• If I were forced to write first thing in the morning, and by first thing I mean 10:00 or so because anything earlier is fucking obscene, I’d claw blindly at the blank screen until I had enough raw material to form fiery poisonous spitballs and then blast them through the interwebs in your general direction for even suggesting such a thing.

    But I’m part owl.

    For those of you with kids, I recommend sending them to college. Don’t wait until they apply and get accepted or until you think you can afford it. You know they’re going to end up there eventually, right? Pack up their stuff and move them into a dorm now, before they accumulate more than three carloads of necessities.

  • I write in the mornings, after I put the big “Writing: Only Disturb in Case of Copious Blood, Appending Apocalypse, or Elvis’s Ghost” sign on the door. I put on Pandora to the appropriate music to set the mood, set my alarm for two to three hours (I have kids), take out my book break down, and lose myself until the screaming beeps tell me it’s time to homeschool. I have had major issues with the whole eating thing; to be honest, I forget about food. Not that you’d realize it looking at me, but hubby has been known to risk my wrath to bring me a sandwich in a bid to remind me to eat. With this post, and all the responses to it, I’m now going to add a “breakfast/snack bag” to my routine. You are all right; what you put in is what you spew out.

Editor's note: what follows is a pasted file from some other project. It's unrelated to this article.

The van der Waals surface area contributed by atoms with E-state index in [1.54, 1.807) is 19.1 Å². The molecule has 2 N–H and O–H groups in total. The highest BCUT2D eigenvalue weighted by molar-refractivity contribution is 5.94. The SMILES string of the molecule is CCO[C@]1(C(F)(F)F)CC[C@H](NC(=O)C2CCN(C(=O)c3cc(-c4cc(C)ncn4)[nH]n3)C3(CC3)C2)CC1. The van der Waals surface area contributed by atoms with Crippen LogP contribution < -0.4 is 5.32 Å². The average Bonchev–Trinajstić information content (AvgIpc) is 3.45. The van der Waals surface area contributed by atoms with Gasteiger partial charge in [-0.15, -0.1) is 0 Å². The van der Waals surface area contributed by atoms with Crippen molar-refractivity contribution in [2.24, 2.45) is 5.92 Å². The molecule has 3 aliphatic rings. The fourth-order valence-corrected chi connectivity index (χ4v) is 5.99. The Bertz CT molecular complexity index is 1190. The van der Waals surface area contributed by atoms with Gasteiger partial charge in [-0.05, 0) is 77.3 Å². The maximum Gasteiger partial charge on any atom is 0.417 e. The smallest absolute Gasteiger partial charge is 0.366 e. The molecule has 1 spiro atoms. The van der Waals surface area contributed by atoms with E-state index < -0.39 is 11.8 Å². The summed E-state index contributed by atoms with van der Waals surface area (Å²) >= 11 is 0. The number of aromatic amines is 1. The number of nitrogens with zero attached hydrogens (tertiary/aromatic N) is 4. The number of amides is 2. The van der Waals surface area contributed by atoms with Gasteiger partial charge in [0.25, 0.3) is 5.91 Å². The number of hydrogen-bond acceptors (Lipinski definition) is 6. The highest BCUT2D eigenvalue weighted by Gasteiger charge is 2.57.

The big problem I have is getting my characters to act in the way that I have planned. Because Sun Tzu was so right about plans never surviving first contact with the enemy. Sometimes I’m taken right off the cliff of good sense and drowned in the sea of “wth???”, and yet I laugh like a giddy mad scientist creating Frankenstein. The characters like to just wander into places I’ve never consciously considered, and all my good intentioned plans are completed shot through like so much Swiss Cheese. Yet somehow it manages to get itself done, and I feel more like a biographer of the characters’ lives than I do the creator, which is ultimately pretty awesome. Hence, daily word count for me just doesn’t work. I so wish it would; it would make writing life so much easier.

  • This might be an old posting but it couldn’t have come at a better time, I swear to God. I wrote my first novel in the first half of 2011 and my second novel in September, 2011, and I’m working on the third, which I started last week. . .meanwhile, I think I’m losing it, right? And my poor husband’s running out of patience. He thinks I should see somebody, as if I have time to see somebody. I gotta write this book.

    I like to write but I didn’t expect to be doing it 24/7. I pet its little head and the next thing you know, it’s got me by the throat.

    Just kidding.

    Really though, I’ve got to get this novel out. It’s in there, it’s begging and crying and threatening me with bodily harm if I don’t release from its prison cell. What can I do? What choice do I have?

    I don’t do spread sheets, by the way. I wake up one day and I know what to write, pretty much. After that, it’s just a matter of getting it down on paper before my husband serves me with divorce papers, or I faint dead away from not eating and not sleeping.

    That could be part of the problem, not that I have one. I’m just sayin’.

    Looking for an agent for Weirdly Scary/Offbeat/Quirky Novel One, and Psychological Thriller Novel Two, as I write Number Three. . .not sure of the genre yet, but I’ve got time, right?
    At least two weeks; if I last that long, I mean.

    It’s a crap shoot.